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sure that across class _ so once we have to do is to make sure that across class lines, i so once we have to do is to make sure that across class lines, we i sure that across class lines, we come _ sure that across class lines, we come together— sure that across class lines, we come together and _ sure that across class lines, we| come together and strategically cooperate — come together and strategically cooperate to _ come together and strategically cooperate to solve _ come together and strategically cooperate to solve the - come together and strategicallyl cooperate to solve the inequality problem — cooperate to solve the inequality problem if — cooperate to solve the inequality problem if we _ cooperate to solve the inequality problem. if we can _ cooperate to solve the inequality problem. if we can deal- cooperate to solve the inequality problem. if we can deal with i problem. if we can deal with inequality— problem. if we can deal with inequality in _ problem. if we can deal with inequality in particular, i problem. if we can deal withl inequality in particular, which honestly— inequality in particular, which honestly requires _ inequality in particular, which honestly requires the - inequality in particular, which. honestly requires the economy inequality in particular, which i honestly requires the economy to grow— honestly requires the economy to grow again — honestly requires the economy to grow again to— honestly requires the economy to growagain to my— honestly requires the economy to grow again to my people - honestly requires the economy to grow again to my people to - honestly requires the economy to grow again to my people to get i honestly requires the economy to i grow again to my people to get into jobs, _ grow again to my people to get into jobs. then— grow again to my people to get into jobs. then we — grow again to my people to get into jobs, then we might _ grow again to my people to get into jobs, then we might have _ grow again to my people to get into jobs, then we might have a - grow again to my people to get into jobs, then we might have a chancel grow again to my people to get into i jobs, then we might have a chance of getting _ jobs, then we might have a chance of getting more — jobs, then we might have a chance of getting more significance _ jobs, then we might have a chance of getting more significance hopeful- getting more significance hopeful about— getting more significance hopeful about their— getting more significance hopeful about their individual— getting more significance hopeful about their individual futures i getting more significance hopeful about their individual futures and| about their individual futures and our collective _ about their individual futures and our collective future _ about their individual futures and our collective future but - about their individual futures and our collective future but here - about their individual futures and our collective future but here is i our collective future but here is the problem _ our collective future but here is the problem. we _ our collective future but here is the problem. we lack— our collective future but here is the problem. we lack political. our collective future but here is l the problem. we lack political will and ethical— the problem. we lack political will and ethical leadership _ the problem. we lack political will and ethical leadership at - the problem. we lack political will and ethical leadership at the - the problem. we lack political will and ethical leadership at the top i and ethical leadership at the top within_ and ethical leadership at the top within our— and ethical leadership at the top within our body— and ethical leadership at the top within our body politic, - and ethical leadership at the top within our body politic, both - and ethical leadership at the top within our body politic, both in l and ethical leadership at the top . within our body politic, both in the opposition— within our body politic, both in the opposition and _ within our body politic, both in the opposition and within _ within our body politic, both in the | opposition and within government. and so_ opposition and within government. and so there — opposition and within government. and so there is _ opposition and within government. and so there is leadership- opposition and within government. and so there is leadership vacuum | and so there is leadership vacuum and there — and so there is leadership vacuum and there is— and so there is leadership vacuum and there is no— and so there is leadership vacuum and there is no one _ and so there is leadership vacuum and there is no one to— and so there is leadership vacuum and there is no one to lead - and so there is leadership vacuum and there is no one to lead us- and so there is leadership vacuum and there is no one to lead us on. and there is no one to lead us on that conversation— and there is no one to lead us on that conversation of— and there is no one to lead us on that conversation of how - and there is no one to lead us on that conversation of how we - and there is no one to lead us on that conversation of how we go l and there is no one to lead us on. that conversation of how we go into problem _ that conversation of how we go into problem solving _ that conversation of how we go into problem solving for _ that conversation of how we go into problem solving for deep _ that conversation of how we go intoi problem solving for deep inequality, which _ problem solving for deep inequality, which is _ problem solving for deep inequality, which is ultimately _ problem solving for deep inequality, which is ultimately the _ problem solving for deep inequality, which is ultimately the long—term i which is ultimately the long—term driver— which is ultimately the long—term driver of— which is ultimately the long—term driver of the _ which is ultimately the long—term driver of the discontent. - which is ultimately the long-term driver of the discontent.— driver of the discontent. deeply concerning- _ driver of the discontent. deeply concerning. thank _ driver of the discontent. deeply concerning. thank you - driver of the discontent. deeply concerning. thank you very - driver of the discontent. deeply i concerning. thank you very much driver of the discontent. deeply - concerning. thank you very much for being with us. senate democrats say they have agreed a budget of $3.5 trillion over the next ten years to fulfil presidentjoe biden's economic agenda. the party has been divided about the size and scope of the package needed,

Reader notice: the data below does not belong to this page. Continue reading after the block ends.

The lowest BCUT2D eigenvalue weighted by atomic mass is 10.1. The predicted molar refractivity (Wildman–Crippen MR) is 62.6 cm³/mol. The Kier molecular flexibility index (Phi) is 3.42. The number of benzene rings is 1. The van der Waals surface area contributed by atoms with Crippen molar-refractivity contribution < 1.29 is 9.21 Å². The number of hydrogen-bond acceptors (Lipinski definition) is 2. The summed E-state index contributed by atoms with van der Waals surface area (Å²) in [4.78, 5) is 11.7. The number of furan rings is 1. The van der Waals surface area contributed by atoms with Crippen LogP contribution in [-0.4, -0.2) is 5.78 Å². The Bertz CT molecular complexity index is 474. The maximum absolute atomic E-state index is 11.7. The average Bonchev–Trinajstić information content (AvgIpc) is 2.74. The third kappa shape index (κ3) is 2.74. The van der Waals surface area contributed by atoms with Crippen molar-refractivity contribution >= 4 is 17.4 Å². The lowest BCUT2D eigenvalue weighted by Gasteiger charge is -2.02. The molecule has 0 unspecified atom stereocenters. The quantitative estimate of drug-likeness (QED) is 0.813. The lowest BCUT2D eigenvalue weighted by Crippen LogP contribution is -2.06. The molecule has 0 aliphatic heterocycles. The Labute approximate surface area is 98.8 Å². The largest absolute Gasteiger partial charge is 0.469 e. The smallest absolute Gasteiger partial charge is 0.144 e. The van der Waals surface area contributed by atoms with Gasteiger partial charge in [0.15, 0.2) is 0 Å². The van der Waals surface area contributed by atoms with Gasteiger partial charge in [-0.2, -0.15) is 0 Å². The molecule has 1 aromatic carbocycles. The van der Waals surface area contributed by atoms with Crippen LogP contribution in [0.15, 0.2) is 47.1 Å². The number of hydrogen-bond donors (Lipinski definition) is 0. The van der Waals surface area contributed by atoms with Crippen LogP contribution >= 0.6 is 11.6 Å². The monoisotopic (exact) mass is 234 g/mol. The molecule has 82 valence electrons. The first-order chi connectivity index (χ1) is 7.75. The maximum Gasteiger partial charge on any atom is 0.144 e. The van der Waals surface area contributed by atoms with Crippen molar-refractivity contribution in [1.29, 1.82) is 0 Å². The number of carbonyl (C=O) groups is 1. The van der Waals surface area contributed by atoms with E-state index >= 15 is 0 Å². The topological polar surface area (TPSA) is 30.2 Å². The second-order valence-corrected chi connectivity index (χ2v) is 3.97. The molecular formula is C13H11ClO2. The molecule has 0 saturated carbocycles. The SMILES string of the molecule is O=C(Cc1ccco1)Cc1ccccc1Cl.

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with bernie sanders initially pushing for $6 trillion. today, president biden attended a lunch on the hill to give the plan his blessing, but that's the easy bit. now the various committees have to decide how that money will be apportioned while keeping all 50 senators on board. we are pleased to welcome back the democratic congresswoman from pennsylvania madeleine dean. good to have you with us most of the fact he is on the hill today having lunch does that suggest he is giving the deal that they have a green light? it the deal that they have a green liuht? , , ,., the deal that they have a green liuht? , , . ., , light? it seems so. i am not they are to my — light? it seems so. i am not they are to my district, _ light? it seems so. i am not they are to my district, but _ light? it seems so. i am not they are to my district, but it - light? it seems so. i am not they are to my district, but it is - light? it seems so. i am not they are to my district, but it is a - light? it seems so. i am not they are to my district, but it is a veryi are to my district, but it is a very good sign that senate democrats have come up with such a robust plan, $3.5 trillion, and it's a very great notion the president is there. after all, he is a man of that chamber, of the senate. he is very good friends there and said this negotiated deal with the chairman bernie sanders, i think it's a very good step forward